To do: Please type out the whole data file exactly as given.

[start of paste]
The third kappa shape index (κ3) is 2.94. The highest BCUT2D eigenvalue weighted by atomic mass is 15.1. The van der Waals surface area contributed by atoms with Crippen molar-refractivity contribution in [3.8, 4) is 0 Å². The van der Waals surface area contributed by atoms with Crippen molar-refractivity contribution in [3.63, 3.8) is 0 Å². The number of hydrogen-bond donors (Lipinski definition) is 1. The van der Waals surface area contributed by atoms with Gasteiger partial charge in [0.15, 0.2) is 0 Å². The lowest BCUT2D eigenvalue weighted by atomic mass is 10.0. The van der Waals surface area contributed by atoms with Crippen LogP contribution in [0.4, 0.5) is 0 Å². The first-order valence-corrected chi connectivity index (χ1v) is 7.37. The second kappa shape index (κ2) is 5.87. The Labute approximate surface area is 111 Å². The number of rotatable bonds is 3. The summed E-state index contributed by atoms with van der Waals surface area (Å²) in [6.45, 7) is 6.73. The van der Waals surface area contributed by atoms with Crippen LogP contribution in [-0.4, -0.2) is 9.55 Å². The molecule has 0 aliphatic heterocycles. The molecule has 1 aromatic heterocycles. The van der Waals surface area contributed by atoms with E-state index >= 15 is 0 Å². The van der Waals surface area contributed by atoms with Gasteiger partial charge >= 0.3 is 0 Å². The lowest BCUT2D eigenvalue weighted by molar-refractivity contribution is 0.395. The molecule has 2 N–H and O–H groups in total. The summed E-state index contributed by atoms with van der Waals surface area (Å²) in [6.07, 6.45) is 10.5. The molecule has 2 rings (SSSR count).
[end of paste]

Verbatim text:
The third kappa shape index (κ3) is 2.94. The highest BCUT2D eigenvalue weighted by atomic mass is 15.1. The van der Waals surface area contributed by atoms with Crippen molar-refractivity contribution in [3.8, 4) is 0 Å². The van der Waals surface area contributed by atoms with Crippen molar-refractivity contribution in [3.63, 3.8) is 0 Å². The number of hydrogen-bond donors (Lipinski definition) is 1. The van der Waals surface area contributed by atoms with Gasteiger partial charge in [0.15, 0.2) is 0 Å². The lowest BCUT2D eigenvalue weighted by atomic mass is 10.0. The van der Waals surface area contributed by atoms with Crippen LogP contribution in [0.4, 0.5) is 0 Å². The first-order valence-corrected chi connectivity index (χ1v) is 7.37. The second kappa shape index (κ2) is 5.87. The Labute approximate surface area is 111 Å². The number of rotatable bonds is 3. The summed E-state index contributed by atoms with van der Waals surface area (Å²) in [6.45, 7) is 6.73. The van der Waals surface area contributed by atoms with Crippen LogP contribution in [-0.4, -0.2) is 9.55 Å². The molecule has 0 aliphatic heterocycles. The molecule has 1 aromatic heterocycles. The van der Waals surface area contributed by atoms with E-state index >= 15 is 0 Å². The van der Waals surface area contributed by atoms with Gasteiger partial charge >= 0.3 is 0 Å². The lowest BCUT2D eigenvalue weighted by molar-refractivity contribution is 0.395. The molecule has 2 N–H and O–H groups in total. The summed E-state index contributed by atoms with van der Waals surface area (Å²) in [6.07, 6.45) is 10.5. The molecule has 2 rings (SSSR count).